Safe transport roadmap against Covid is key to Australia reopening: TWU
The Transport Workers’ Union and the Australian Road Transport Industrial Organization have written to the National Cabinet to establish a virus-safe ‘transport roadmap’ involving rapid antigen testing, transport vaccination centers and a plan National Aviation Authority to support the safe reopening of the country.
The roadmap – endorsed by leading epidemiologist and former World Health Organization consultant Professor Adrian Esterman – would create uniform rules for borders, testing and vaccination requirements, developed in consultation with experts from the transport industry.
The aviation plan would retain skilled workers from airports through AviationKeeper and ensure all airports have rapid pre-flight testing for passengers and crew to protect the besieged industry from future covid shocks and inspire greater confidence in travel as restrictions ease.
Access to immunization to fit the work habits of transport workers and support through paid leave provisions will overcome barriers to immunization highlighted in recent TWU worker surveys. transports. Government-funded rapid antigen tests, requested by hundreds of NSW bus drivers during a two-hour work stoppage on Monday, would reduce the risk of workplace transmission and spread to the world. nationwide by detecting covid positive cases early in road transport and airports.
Transportation has been a critically neglected industry throughout the pandemic, leading to massive covid outbreaks and subjecting transportation workers to painstaking and punitive testing regimes, border chaos and lack of access to truck stops. The federal government has not prioritized vaccines for road or air transport workers, nor has it put in place uniform industry-guided covid rules.
In recent months, thousands of people across the country have been forced into isolation after exposure to the virus linked to transport.
TWU National Secretary Michael Kaine has said any plans to safely reopen Australia’s Fortress cannot repeat the same mistakes that have devastated transport over the past 18 months.
âAs state premiers move away from a goal of zero net covid, a new approach must be taken to reduce the risk of transmission. Transport workers are calling for a national plan to support their essential high-risk industry and this is long overdue. The National Cabinet must seize this opportunity to establish a safe transportation roadmap as a national priority to support the health of our communities and our economy.
âThe immunization goals are good, but they are not a quick fix; they greatly reduce but do not eliminate the spread. That’s why we need a robust covid defense strategy focused on the specific risks posed by the nature of critical transport jobs that can easily carry the virus across the country. Combining access to vaccination with rapid antigenic testing can give workers and the community the utmost confidence that appropriate safeguards are in place when the country reopens, âhe said.
ARTIO National Secretary Peter Anderson said now is the time for the National Cabinet to act.
“Any discussion of learning to live with COVID is hollow unless there is a plan to bolster the health defenses of an industry as critical as transportation, which has the potential to shut the country down if good measures are not in place. Much of our COVID response had to be reactive, but now we have the opportunity to chart a proactive course to build a stronger transportation sector and a more resilient economy, âhe said.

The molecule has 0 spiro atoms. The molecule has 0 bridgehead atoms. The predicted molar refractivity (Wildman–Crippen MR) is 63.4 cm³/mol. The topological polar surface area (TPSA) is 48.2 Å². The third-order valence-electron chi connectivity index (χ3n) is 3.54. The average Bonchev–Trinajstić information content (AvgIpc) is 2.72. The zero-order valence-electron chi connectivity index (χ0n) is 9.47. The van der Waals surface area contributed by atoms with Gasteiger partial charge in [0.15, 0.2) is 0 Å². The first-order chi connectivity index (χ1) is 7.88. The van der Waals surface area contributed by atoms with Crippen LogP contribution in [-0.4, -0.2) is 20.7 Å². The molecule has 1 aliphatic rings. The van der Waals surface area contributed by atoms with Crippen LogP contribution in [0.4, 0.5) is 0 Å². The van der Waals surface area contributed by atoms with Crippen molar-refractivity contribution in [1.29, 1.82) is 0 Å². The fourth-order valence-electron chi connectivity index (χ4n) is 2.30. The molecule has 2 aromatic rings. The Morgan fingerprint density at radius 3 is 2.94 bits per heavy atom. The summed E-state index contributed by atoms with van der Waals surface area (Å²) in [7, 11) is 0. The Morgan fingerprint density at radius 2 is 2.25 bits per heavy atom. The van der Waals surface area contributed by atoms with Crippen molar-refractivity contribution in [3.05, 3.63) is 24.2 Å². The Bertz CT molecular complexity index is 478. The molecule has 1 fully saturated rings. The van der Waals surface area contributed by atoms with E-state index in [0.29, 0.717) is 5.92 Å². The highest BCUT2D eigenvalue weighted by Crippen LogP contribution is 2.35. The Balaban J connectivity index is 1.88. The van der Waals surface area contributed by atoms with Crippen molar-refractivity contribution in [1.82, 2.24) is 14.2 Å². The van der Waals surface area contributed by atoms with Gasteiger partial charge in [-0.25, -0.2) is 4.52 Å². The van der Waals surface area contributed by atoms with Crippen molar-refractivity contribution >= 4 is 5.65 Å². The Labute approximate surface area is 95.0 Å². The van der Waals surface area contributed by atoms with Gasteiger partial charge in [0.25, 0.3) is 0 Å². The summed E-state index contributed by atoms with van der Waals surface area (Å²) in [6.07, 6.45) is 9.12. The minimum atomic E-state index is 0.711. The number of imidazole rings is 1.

Professor Adrian Esterman, a leading epidemiologist at the University of South Australia, believes that the roadmap proposed by the TWU “is a big step forward and, if implemented, would significantly reduce the risk of interstate transmission of the virus “.
- Rapid antigenic tests can produce results in 20 minutes. The test consists of a nasal exchange that does not require laboratory analysis to produce a result.
- Approximately 20 different rapid antigenic tests have been authorized by the Therapeutic Goods Administration for administration by a healthcare professional. WADA and the Federal Minister of Health have indicated that self-administered home tests may be approved soon.
- The Washington state government recently introduced a rapid border antigen test after truck drivers unknowingly entered the state while infected with covid.
- Hundreds of NSW bus drivers staged a work stoppage on Monday calling for rapid antigen testing to protect workers and passengers.
- Rapid antigen tests are currently in use at airports around the world, including London and at terminals in the United States, Ireland and Turkey.
- The rapid PCR test – also a nasal swab test – is already in use at Sydney Airport for international travelers, with results within an hour.
- The TWU has already written to the Prime Minister asking for rapid testing and priority access to vaccines for road and air transport workers. Click here for the letters.
Surveys of transport workers
- In July and August, surveys found that half of air and road transport workers respectively had not yet received a dose of the vaccine.
- Surveys have highlighted obstacles to vaccination, including difficulty finding time to change work habits, fear of losing pay to get vaccinated and lack of appointments.
- Three in four aviation workers supported rapid pre-flight tests for passengers and crew.
- Only 2% of road transport workers were supported by their employer to get vaccinated, while less than 10% raised concerns about vaccination, showing that lack of access and support hampered rates vaccination, not worker resistance.
- About half of the truck drivers had worked in covid hotspots and a quarter had stood in line for several hours to get tested. Many drivers have reported losing their jobs due to testing and border requirements, and some have had to self-isolate in their trucks.